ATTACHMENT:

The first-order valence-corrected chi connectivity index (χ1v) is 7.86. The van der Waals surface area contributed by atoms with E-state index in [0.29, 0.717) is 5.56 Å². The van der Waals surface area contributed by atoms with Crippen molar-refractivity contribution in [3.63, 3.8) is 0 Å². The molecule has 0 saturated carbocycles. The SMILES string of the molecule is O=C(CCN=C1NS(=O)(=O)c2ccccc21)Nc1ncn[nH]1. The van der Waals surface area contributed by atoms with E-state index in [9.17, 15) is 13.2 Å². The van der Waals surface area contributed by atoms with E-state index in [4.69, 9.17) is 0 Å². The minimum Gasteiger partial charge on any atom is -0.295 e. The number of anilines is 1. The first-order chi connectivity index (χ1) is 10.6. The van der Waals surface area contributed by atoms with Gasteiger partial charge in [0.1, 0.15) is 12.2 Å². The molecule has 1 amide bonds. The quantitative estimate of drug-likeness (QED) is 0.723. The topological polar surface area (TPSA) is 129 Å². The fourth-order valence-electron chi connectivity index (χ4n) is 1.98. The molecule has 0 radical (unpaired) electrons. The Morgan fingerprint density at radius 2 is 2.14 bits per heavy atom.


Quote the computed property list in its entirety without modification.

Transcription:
The first-order valence-corrected chi connectivity index (χ1v) is 7.86. The van der Waals surface area contributed by atoms with E-state index in [0.29, 0.717) is 5.56 Å². The van der Waals surface area contributed by atoms with Crippen molar-refractivity contribution in [3.63, 3.8) is 0 Å². The molecule has 0 saturated carbocycles. The SMILES string of the molecule is O=C(CCN=C1NS(=O)(=O)c2ccccc21)Nc1ncn[nH]1. The van der Waals surface area contributed by atoms with E-state index in [9.17, 15) is 13.2 Å². The van der Waals surface area contributed by atoms with E-state index in [4.69, 9.17) is 0 Å². The minimum Gasteiger partial charge on any atom is -0.295 e. The number of anilines is 1. The first-order chi connectivity index (χ1) is 10.6. The van der Waals surface area contributed by atoms with Gasteiger partial charge in [0.1, 0.15) is 12.2 Å². The molecule has 1 amide bonds. The quantitative estimate of drug-likeness (QED) is 0.723. The topological polar surface area (TPSA) is 129 Å². The fourth-order valence-electron chi connectivity index (χ4n) is 1.98. The molecule has 0 radical (unpaired) electrons. The Morgan fingerprint density at radius 2 is 2.14 bits per heavy atom.